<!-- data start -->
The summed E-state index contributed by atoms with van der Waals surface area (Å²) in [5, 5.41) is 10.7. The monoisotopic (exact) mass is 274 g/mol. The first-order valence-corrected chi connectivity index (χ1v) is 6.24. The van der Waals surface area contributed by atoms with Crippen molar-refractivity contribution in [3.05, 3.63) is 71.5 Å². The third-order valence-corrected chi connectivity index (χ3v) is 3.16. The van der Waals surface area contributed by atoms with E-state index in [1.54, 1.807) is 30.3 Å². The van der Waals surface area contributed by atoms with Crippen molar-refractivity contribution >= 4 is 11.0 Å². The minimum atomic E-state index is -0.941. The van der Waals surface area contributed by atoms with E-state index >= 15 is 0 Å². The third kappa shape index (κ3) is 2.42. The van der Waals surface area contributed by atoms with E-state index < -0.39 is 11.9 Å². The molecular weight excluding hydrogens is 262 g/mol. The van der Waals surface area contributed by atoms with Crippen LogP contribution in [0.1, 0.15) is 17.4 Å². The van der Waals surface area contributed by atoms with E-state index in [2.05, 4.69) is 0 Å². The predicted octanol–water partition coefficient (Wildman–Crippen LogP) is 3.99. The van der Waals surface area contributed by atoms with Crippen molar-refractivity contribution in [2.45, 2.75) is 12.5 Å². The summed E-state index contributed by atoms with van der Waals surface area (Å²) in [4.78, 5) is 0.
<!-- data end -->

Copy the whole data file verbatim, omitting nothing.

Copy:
The summed E-state index contributed by atoms with van der Waals surface area (Å²) in [5, 5.41) is 10.7. The monoisotopic (exact) mass is 274 g/mol. The first-order valence-corrected chi connectivity index (χ1v) is 6.24. The van der Waals surface area contributed by atoms with Crippen molar-refractivity contribution in [3.05, 3.63) is 71.5 Å². The third-order valence-corrected chi connectivity index (χ3v) is 3.16. The van der Waals surface area contributed by atoms with E-state index in [1.54, 1.807) is 30.3 Å². The van der Waals surface area contributed by atoms with Crippen molar-refractivity contribution >= 4 is 11.0 Å². The minimum atomic E-state index is -0.941. The van der Waals surface area contributed by atoms with E-state index >= 15 is 0 Å². The third kappa shape index (κ3) is 2.42. The van der Waals surface area contributed by atoms with E-state index < -0.39 is 11.9 Å². The molecular weight excluding hydrogens is 262 g/mol. The van der Waals surface area contributed by atoms with Crippen LogP contribution in [0.1, 0.15) is 17.4 Å². The van der Waals surface area contributed by atoms with E-state index in [2.05, 4.69) is 0 Å². The predicted octanol–water partition coefficient (Wildman–Crippen LogP) is 3.99. The van der Waals surface area contributed by atoms with Crippen molar-refractivity contribution in [2.45, 2.75) is 12.5 Å². The summed E-state index contributed by atoms with van der Waals surface area (Å²) in [4.78, 5) is 0.